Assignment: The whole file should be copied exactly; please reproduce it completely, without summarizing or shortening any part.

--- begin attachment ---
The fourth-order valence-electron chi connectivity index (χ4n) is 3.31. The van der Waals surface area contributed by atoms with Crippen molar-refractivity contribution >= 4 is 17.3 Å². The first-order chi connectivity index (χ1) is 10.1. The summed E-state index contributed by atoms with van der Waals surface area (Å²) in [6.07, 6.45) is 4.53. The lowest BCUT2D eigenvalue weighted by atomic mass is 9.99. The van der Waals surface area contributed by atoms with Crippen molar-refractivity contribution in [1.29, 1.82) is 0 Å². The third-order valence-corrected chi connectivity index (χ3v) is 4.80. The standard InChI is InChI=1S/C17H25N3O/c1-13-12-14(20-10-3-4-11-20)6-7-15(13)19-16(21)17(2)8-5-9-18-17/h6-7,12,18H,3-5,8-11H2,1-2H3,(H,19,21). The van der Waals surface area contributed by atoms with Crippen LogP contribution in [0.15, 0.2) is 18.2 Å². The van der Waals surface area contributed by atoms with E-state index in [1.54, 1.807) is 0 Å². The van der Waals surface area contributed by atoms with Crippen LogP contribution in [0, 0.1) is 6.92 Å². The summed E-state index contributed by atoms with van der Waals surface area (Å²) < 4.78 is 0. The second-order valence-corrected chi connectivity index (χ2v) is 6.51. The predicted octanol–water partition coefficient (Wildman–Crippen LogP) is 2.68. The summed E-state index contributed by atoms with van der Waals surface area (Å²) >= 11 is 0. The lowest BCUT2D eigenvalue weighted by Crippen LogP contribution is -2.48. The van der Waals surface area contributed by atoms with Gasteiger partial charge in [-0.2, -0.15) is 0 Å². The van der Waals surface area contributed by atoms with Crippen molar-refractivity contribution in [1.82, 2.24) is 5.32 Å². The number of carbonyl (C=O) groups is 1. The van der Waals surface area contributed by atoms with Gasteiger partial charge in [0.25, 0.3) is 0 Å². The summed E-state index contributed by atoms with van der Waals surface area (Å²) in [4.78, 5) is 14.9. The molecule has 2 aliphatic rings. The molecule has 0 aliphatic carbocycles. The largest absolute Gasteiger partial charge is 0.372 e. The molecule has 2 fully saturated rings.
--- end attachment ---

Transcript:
The fourth-order valence-electron chi connectivity index (χ4n) is 3.31. The van der Waals surface area contributed by atoms with Crippen molar-refractivity contribution >= 4 is 17.3 Å². The first-order chi connectivity index (χ1) is 10.1. The summed E-state index contributed by atoms with van der Waals surface area (Å²) in [6.07, 6.45) is 4.53. The lowest BCUT2D eigenvalue weighted by atomic mass is 9.99. The van der Waals surface area contributed by atoms with Crippen molar-refractivity contribution in [1.29, 1.82) is 0 Å². The third-order valence-corrected chi connectivity index (χ3v) is 4.80. The standard InChI is InChI=1S/C17H25N3O/c1-13-12-14(20-10-3-4-11-20)6-7-15(13)19-16(21)17(2)8-5-9-18-17/h6-7,12,18H,3-5,8-11H2,1-2H3,(H,19,21). The van der Waals surface area contributed by atoms with Crippen LogP contribution in [0.15, 0.2) is 18.2 Å². The van der Waals surface area contributed by atoms with E-state index in [1.54, 1.807) is 0 Å². The van der Waals surface area contributed by atoms with Crippen LogP contribution in [0, 0.1) is 6.92 Å². The summed E-state index contributed by atoms with van der Waals surface area (Å²) < 4.78 is 0. The second-order valence-corrected chi connectivity index (χ2v) is 6.51. The predicted octanol–water partition coefficient (Wildman–Crippen LogP) is 2.68. The summed E-state index contributed by atoms with van der Waals surface area (Å²) >= 11 is 0. The lowest BCUT2D eigenvalue weighted by Crippen LogP contribution is -2.48. The van der Waals surface area contributed by atoms with Gasteiger partial charge in [-0.2, -0.15) is 0 Å². The van der Waals surface area contributed by atoms with Crippen molar-refractivity contribution in [1.82, 2.24) is 5.32 Å². The number of carbonyl (C=O) groups is 1. The van der Waals surface area contributed by atoms with Gasteiger partial charge in [0.25, 0.3) is 0 Å². The summed E-state index contributed by atoms with van der Waals surface area (Å²) in [4.78, 5) is 14.9. The molecule has 2 aliphatic rings. The molecule has 0 aliphatic carbocycles. The largest absolute Gasteiger partial charge is 0.372 e. The molecule has 2 fully saturated rings.